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Use of cash vs credit cards as a payment method since Covid-19

The Covid-19 pandemic caused multiple changes to the way in which society operated, and one of those affected was the use of cash as a payment method. The use of cash for all services has more than halved since the outbreak of Covid-19. 

A breakdown of how UK consumers’ cash spending habits have changed since Covid-19

A pie chart showing the use of cash versus credit cards as a payment method in the UK since Covid-19, and whether people are using a lot less, a little less, about the same or a lot more cash.

Almost 75% of people are using less cash in general, with 57.5% of people stating they are using it a lot less. One in every five people found there was no change to the way they used cash, and 1% said they were using more. 

A breakdown of the extent to which UK consumers have replaced cash with credit and/or debit cards

 A pie chart showing the results of a survey, where people in the UK were asked, the extent to which they had replaced their use of cash with debit or credit cards.

A study by Which? found that 71% of shoppers have replaced cash with card payments to some extent, with nearly half (46%) now paying entirely with a credit or debit card, as opposed to cash, compared to December 31st, 2019. By contrast, only 8% claim to be using cash in the same way that they normally do. 

In 2019, card payments accounted for over half (51%) of all payments in the UK. Cash payments decreased by 15% to 9.3 billion, but still remained the second most frequently used payment method at 23%.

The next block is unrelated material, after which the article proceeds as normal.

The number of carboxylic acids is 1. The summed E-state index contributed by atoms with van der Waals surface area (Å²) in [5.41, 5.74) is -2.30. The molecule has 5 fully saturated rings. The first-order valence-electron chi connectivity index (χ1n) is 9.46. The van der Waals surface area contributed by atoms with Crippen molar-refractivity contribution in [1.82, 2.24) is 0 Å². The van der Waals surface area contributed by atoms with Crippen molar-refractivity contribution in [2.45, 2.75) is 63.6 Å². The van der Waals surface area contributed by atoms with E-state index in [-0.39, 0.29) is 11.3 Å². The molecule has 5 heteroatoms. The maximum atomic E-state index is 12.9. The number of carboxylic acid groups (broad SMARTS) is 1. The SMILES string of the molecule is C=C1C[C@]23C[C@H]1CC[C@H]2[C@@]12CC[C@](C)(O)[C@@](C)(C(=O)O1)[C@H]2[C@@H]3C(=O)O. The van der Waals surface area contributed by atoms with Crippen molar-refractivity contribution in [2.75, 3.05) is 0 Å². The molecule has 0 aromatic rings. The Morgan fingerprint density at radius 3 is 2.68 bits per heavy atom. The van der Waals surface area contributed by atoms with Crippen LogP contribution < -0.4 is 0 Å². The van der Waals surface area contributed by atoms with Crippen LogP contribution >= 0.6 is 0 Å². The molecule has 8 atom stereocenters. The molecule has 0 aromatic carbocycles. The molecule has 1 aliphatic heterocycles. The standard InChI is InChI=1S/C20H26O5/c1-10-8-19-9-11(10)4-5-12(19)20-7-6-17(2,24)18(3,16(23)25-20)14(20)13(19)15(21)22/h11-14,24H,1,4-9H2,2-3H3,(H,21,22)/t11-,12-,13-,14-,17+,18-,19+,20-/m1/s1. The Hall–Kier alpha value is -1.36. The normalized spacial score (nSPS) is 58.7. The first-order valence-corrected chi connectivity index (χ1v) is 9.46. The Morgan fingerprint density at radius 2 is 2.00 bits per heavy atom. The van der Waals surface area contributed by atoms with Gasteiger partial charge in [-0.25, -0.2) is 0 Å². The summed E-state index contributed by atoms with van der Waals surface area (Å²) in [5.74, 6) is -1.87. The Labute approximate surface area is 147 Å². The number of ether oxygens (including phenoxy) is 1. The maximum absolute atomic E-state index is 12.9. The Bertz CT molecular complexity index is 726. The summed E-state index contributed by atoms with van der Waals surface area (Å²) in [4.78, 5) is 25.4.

By comparison, debit cards were the most common, with 17 billion payments, and credit cards accounted for 3.3 billion. That’s an increase of 777% on the previous year, largely due to the increase of contactless credit cards. 

A breakdown of how many UK adults use cash once a month or not at all

A line graph showing the number of adults in the UK using cash once a month or not at all, from 2015 to 2019.

The number of people who were not using cash, or only using cash once per month, more than doubled between 2017 and 2019, from 3.4 million to 7.4 million, respectively. 

A breakdown of how many UK adults mainly use cash for their day-to-day spending

A line graph showing the number of adults in the UK who mainly used cash for their day-to-day spending from 2016 to 2019.

Conversely, the number of adults who mainly used cash for their day-to-day spending dropped from 2.7 million in 2016 to 2.1 million in 2019, representing 3.8% of UK adults. In reality, this means that more than nine out of every 10 people do not use cash for their daily purchases. 

Credit card usage between age groups

Young people are leading the way as the age group least dependent on cash as a form of payment. However, generally, people across all age groups are rarely using cash, with 7% of the over 65s using cash once a month or less in 2019. 

A breakdown of how many UK adults use cash and credit card for day-to-day payments across different age groups

A bar chart comparing the number of people who use cash and credit card for day-to-day payments, across different age groups in the UK.

Adults over 55 years old are more than twice as likely to pay by cash, compared to those under 35. Credit cards are the preferred method of payment for those between the ages of 45 and 54 and are three times more likely to use this method compared to 16-24-year-olds. Over 65s are three times more likely to choose cash over a credit card, and are the second largest users of each of these respective payment methods.